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Integrative analysis of the plasma proteome and polygenic risk of cardiometabolic diseases


  • Scott C. Ritchie, Samuel A. Lambert, Matthew Arnold, Shu Mei Teo, Sol Lim, Petar Scepanovic, Jonathan Marten, Sohail Zahid, Mark Chaffin, Yingying Liu, Gad Abraham, Willem H. Ouwehand, David J. Roberts, Nicholas A. Watkins, Brian G. Drew, Anna C. Calkin, Emanuele Di Angelantonio, Nicole Soranzo, Stephen Burgess, Michael Chapman, Sekar Kathiresan, Amit V. Khera, John Danesh, Adam S. Butterworth & Michael Inouye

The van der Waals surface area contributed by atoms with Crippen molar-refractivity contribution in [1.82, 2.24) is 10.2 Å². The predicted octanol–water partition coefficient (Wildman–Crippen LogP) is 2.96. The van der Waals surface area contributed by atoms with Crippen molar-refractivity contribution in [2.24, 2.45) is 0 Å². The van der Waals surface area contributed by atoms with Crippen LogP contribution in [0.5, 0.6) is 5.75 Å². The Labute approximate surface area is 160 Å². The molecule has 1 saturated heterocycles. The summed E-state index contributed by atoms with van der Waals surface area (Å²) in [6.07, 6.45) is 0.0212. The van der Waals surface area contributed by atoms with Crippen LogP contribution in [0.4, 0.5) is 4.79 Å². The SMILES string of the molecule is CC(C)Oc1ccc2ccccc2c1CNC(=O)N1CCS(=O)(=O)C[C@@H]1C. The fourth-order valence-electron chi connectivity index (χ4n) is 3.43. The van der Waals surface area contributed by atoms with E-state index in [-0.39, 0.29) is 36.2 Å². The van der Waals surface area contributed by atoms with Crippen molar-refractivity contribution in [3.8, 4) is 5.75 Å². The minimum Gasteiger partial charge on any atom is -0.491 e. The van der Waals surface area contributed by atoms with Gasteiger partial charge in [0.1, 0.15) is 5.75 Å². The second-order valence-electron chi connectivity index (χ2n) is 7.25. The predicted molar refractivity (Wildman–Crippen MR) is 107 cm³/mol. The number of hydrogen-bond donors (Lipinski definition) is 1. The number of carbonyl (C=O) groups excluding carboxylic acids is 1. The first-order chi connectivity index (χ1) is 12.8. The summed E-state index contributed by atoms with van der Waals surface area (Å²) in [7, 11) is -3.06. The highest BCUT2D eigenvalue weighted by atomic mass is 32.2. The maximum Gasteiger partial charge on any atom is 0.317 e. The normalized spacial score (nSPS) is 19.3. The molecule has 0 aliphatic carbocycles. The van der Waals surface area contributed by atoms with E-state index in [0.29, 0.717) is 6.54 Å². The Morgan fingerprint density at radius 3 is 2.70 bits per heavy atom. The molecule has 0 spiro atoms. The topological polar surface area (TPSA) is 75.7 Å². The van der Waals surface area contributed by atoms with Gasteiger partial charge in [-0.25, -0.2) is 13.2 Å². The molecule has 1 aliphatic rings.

Cardiometabolic diseases are frequently polygenic in architecture, comprising a large number of risk alleles with small effects spread across the genome1,2,3. Polygenic scores (PGS) aggregate these into a metric representing an individual’s genetic predisposition to disease. PGS have shown promise for early risk prediction4,5,6,7 and there is an open question as to whether PGS can also be used to understand disease biology8. Here, we demonstrate that cardiometabolic disease PGS can be used to elucidate the proteins underlying disease pathogenesis. In 3,087 healthy individuals, we found that PGS for coronary artery disease, type 2 diabetes, chronic kidney disease and ischaemic stroke are associated with the levels of 49 plasma proteins. Associations were polygenic in architecture, largely independent of cis and trans protein quantitative trait loci and present for proteins without quantitative trait loci. Over a follow-up of 7.7 years, 28 of these proteins associated with future myocardial infarction or type 2 diabetes events, 16 of which were mediators between polygenic risk and incident disease. Twelve of these were druggable targets with therapeutic potential. Our results demonstrate the potential for PGS to uncover causal disease biology and targets with therapeutic potential, including those that may be missed by approaches utilizing information at a single locus.

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